For me, the current NFL season drew to a pitiful close on Dec. 23, when Pittsburgh Steelers quarterback Ben Roethlisberger threw the interception that ultimately ended the Steelers season.
Our loss to division rival Cincinnati that day eliminated us from playoff contention, effectively knocking us off the so-called Stairway to Seven and ending my interest in all things NFL for the remainder of the season.
For others, however, football life does go on through this Sunday, when the Baltimore Ravens take on the San Francisco 49ers in Super Bowl XLVII, otherwise known as “HarBowl.”
HarBowl is essentially a nightmare for Steelers fans: Do I root for the Ravens and the ensuing rash of media coverage about Ray Lewis going out on top? Or should I pull for the 49ers, with a victory for that organization meaning they would tie the Steelers’ league-leading six Super Bowl victories?
It’s really a no-win situation for me. But it’s a big day for advertisers, with the Super Bowl commercials as popular as the game anymore, perhaps even more so in some areas.
According to the 2013 Super Bowl survey released by the Retail Advertising and Marketing Association, a division of the National Retail Federation, 20 percent of survey-takers said the commercials are the most important part of the game for them. The highest percentage of those surveyed, 34 percent, still cite “the game” as the No. 1 reason why they tune in to the Super Bowl. (Interestingly, the second highest percentage of those polled in the Super survey, 25 percent, said they didn’t plan to watch the game at all.)
So, will jewelry get any play between downs? I asked two of the country’s largest specialty jewelers known for investing heavily in TV advertising – Zale and Sterling Jewelers, operator of Kay Jewelers and Jared the Galleria of Jewelry – if they planned to advertise during the Super Bowl.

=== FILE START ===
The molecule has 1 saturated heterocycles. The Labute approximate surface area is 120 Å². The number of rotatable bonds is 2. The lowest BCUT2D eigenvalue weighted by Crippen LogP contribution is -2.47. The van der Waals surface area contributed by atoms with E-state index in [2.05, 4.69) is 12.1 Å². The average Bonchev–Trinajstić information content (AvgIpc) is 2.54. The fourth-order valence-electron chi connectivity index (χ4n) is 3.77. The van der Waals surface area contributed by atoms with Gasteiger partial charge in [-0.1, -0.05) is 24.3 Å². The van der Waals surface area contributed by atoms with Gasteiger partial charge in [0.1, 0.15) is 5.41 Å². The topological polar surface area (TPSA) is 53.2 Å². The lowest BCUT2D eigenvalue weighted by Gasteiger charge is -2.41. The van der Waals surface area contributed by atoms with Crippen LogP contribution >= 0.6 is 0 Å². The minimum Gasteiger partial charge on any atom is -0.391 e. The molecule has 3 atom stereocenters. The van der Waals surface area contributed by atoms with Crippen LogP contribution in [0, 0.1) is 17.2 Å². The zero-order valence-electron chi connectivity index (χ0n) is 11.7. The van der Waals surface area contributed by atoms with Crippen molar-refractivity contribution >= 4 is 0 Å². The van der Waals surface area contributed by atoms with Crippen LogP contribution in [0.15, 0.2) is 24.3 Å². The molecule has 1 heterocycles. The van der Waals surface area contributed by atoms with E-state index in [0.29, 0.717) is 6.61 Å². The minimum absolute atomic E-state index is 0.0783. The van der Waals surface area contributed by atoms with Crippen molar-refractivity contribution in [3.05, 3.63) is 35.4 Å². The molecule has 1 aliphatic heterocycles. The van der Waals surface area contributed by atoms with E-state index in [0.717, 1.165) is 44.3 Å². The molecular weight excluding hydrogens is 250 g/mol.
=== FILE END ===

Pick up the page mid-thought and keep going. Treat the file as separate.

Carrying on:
A Sterling spokesman told me that the company couldn’t comment on its advertising plans for competitive reasons while Zale’s spokeswoman said no.
I also extended the question to De Beers’ diamond brand, Forevermark, which invested in TV advertising in the U.S. market this past holiday season. Forevermark also said they wouldn’t be buying any airtime during the big game, but did note plans to run an ad in Sports Illustrated’s famous Swimsuit Edition next month.
I remember during Super Bowl XLIII (a much happier occasion for me) in 2009 when the economy was down and Cash4Gold nabbed a Super spot, prompting much bemoaning about how a gold buyback company being the lone jewelry-related company to advertise during the Super Bowl was a sign of just how bad the times were.
But, in reality, has jewelry advertising ever run during the Super Bowl? Both Sterling and Zale said they haven’t ever advertised during the big game.
Industry analyst Ken Gassman said in his memory, he doesn’t recall seeing any national jewelry ads during past Super Bowls because it is simply too expensive. This year, companies are paying an average of $3.8 million for 30 seconds of airtime, according to AdWeek.
Traditional jewelry ads also would have a difficult time standing up next to the ultra-creative spots put together by behemoths such as Coca-Cola and Budweiser expressly for this single game.
Gassman says there is a chance, though, that there may be some regional jewelry advertisements that run, as local stations are allotted a small amount of time to sell in their respective markets.
It also will be interesting to see what jewelry companies do, if anything, in terms of digital advertising or social media during the Super Bowl. Recent studies, including one from National Jeweler parent company Nielsen, have shown that a high percentage of people use digital devices such as their smartphone or tablet computers while watching television. That isn’t expected to change this Sunday, with consumers jumping on social media sites to discuss the game with friends or check statistics online.
As for me, I’ll be watching the game simply for the social aspect of enjoying it among friends (as much as that is possible) and biding my time until the kickoff of the next football season.
Here we go Steelers.